"Mmm," Evelynne hummed when they parted. "I love doing that. Do you think we'll ever get bored doing it?"
"Not likely. We just have to be... inventive."
"Hmm, inventive. I can do that." Evelynne pulled Ally back down and tried out a few new moves. "Like that?"
"Uhh..." Ally seemed to have lost the capacity for speech. Rallying, she said, "Yeah, that's a good start."
"Well, I'll keep thinking." Evelynne dropped her head again to rest it back on Ally's shoulder. "You know, there is one way that would enable us to remain... compatible, even if you do change. It was actually what I was coming in here to ask you originally."
"Oh? What's that?"
"Well... Is there any chance you could teach me to do the same kind of things you can? You know, moving things with my mind and so on?"
Ally was shocked. "You mean see if you're a Talent?"
"Yes. Or maybe even an Adept. You yourself said that it's practically impossible to know who actually is one."
"True. It's not as if we all have blue skin or horns or anything... unless I'm even a freak among Adepts." Ally thought for several moments. "We can try," she said finally. "Although I can't promise anything. While I believe that everybody has at least some psychogenic potential, few people have it in any significant amount. And if you don't have it..." She shrugged.
"That's alright," Evelynne assured her. "I know it's a long shot. But I just thought that I'd like to know how you feel, how you see the world. Of course, part of it is just that I'm fascinated by the possibility. Who knows, maybe I can heal people, or teleport across the world. Besides, if you go nuts, I'd like to be able to join you." Her grin took any seriousness out of the words.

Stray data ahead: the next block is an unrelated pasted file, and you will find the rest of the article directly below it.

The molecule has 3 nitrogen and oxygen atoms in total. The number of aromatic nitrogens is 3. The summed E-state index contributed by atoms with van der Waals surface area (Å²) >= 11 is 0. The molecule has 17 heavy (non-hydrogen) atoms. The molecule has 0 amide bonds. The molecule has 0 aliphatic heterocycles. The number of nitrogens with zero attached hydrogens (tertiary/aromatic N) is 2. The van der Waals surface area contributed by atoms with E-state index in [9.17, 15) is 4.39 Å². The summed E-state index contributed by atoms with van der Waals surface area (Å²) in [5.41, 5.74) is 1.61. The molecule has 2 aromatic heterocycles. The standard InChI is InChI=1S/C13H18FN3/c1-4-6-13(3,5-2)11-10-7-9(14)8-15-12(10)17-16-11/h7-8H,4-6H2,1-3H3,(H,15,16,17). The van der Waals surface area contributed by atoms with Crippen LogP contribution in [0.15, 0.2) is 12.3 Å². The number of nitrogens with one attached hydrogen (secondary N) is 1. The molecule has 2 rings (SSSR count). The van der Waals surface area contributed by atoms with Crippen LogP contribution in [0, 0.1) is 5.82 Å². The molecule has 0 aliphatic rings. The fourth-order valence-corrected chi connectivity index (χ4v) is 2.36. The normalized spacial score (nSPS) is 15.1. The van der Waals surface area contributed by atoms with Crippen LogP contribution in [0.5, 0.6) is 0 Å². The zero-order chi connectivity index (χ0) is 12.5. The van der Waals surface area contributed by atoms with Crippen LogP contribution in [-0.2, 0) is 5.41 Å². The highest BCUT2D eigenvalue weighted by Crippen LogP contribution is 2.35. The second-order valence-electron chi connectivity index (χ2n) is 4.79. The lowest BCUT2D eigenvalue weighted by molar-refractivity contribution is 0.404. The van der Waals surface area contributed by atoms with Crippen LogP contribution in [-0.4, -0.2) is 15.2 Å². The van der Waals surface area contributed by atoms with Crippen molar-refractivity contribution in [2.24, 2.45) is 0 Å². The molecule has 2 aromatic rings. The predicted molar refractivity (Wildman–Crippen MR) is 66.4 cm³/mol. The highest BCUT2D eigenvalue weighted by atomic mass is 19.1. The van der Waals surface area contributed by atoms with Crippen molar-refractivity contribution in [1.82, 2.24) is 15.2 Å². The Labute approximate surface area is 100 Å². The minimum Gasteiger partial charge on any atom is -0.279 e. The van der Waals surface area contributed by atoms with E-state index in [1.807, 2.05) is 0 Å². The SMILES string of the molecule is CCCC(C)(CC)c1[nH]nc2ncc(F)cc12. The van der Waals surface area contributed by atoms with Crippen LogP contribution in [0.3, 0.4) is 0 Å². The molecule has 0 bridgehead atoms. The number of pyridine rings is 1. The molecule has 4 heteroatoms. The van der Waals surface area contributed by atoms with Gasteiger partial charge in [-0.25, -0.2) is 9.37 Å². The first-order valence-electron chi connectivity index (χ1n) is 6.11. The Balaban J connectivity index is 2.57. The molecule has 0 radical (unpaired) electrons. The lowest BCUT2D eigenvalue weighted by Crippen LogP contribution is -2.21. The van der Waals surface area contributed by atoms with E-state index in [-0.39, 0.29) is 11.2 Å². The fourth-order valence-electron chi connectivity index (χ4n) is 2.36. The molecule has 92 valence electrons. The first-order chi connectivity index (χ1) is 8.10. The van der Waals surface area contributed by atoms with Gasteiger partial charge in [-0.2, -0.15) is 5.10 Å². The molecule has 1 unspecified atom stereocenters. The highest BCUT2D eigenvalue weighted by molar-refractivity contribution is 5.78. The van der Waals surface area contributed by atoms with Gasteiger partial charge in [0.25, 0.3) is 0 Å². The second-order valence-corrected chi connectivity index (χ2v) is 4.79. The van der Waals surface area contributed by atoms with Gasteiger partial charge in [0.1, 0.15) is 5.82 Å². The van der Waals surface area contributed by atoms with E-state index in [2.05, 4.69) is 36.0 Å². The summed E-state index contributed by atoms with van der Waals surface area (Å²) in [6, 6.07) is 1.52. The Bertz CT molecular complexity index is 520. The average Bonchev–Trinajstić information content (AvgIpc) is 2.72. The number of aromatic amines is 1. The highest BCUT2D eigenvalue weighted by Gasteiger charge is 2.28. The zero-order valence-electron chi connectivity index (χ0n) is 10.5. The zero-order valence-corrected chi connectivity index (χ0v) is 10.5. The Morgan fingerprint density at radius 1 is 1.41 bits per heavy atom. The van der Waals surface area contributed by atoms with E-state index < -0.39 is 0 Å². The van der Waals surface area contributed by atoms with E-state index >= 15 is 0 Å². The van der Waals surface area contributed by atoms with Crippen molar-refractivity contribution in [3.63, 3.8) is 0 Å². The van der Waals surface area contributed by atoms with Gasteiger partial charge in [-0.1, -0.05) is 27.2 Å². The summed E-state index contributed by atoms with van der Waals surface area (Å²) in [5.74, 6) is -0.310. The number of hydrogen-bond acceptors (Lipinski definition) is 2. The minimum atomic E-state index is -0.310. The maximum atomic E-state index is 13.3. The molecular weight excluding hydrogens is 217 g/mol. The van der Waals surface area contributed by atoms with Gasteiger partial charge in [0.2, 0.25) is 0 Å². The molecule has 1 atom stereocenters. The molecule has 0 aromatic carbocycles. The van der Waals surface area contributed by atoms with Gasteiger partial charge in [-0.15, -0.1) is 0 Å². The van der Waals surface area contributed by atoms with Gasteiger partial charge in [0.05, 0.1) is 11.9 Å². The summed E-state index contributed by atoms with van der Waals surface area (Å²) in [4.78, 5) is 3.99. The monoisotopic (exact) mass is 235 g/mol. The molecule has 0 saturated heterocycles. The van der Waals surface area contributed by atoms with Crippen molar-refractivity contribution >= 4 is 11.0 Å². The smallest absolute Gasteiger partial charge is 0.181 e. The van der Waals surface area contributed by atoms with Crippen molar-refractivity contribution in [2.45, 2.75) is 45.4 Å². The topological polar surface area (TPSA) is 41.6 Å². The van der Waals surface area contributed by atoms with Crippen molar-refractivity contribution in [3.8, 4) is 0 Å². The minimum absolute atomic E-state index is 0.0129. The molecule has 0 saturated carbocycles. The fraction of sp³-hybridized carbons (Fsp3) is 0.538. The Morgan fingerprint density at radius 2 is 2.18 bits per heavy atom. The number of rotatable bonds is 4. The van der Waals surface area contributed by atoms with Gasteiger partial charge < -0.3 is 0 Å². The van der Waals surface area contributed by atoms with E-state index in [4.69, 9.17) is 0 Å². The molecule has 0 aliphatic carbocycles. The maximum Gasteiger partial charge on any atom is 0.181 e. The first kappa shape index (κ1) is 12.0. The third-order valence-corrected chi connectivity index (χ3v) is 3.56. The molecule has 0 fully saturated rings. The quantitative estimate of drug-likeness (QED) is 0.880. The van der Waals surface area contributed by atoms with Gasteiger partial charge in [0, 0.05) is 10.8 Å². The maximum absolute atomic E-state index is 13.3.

"It's always good to have company," Ally said. "Well, we can start after supper if you want."
"Sure, why not? We don't technically need any equipment, at least at this stage. Unless you're busy this evening...?"
"No," Evelynne said firmly. "After dinner let's make some magic!"
After dinner and a change of clothing, Evelynne returned to Ally's sitting room. Deciding to follow Ally's lead, she had first stopped by her own room to change into a more comfortable set of silk pants and shirt. When she finally entered Ally's room, she saw that the other woman had done likewise. Ally's attire consisted of a pair of black silk pants, which contrasted strikingly with her red silk shirt, and Evelynne immediately thought she looked good enough to eat, then mentally smacked herself for the prurient thought.
"Hey, Evy," Ally said, looking up from where she was placing a few small objects on a coffee table in front of the couch. "Ooo, I like that colour. It brings out your eyes."
The princess looked down at her own dark blue attire. "Thanks," she said. "You know, I never really considered how nice silk feels until you started wearing it. And, well, I like feeling it when it's on you, so I thought I'd try it myself. You've converted me, love." She smirked at Ally's flush.
"Yeah, well, I've always dressed more for comfort than looks. You've shown me that it is possible to have clothes that are not only comfortable, but good looking as well. I like this." Ally smoothed her hands over the material. "It feels... sensual." She blushed again.
"Sensual is good," Evelynne agreed, "but as much as I'd like to get sensual with you, I think we had other plans for this evening. Unless you've changed your mind? I'd be quite willing to explore this new sensual nature of yours instead." She waggled her eyebrows.
"As tempting as that is," Ally said, feeling as though her face was going to explode, "I think I'd prefer to stick to the original plan tonight."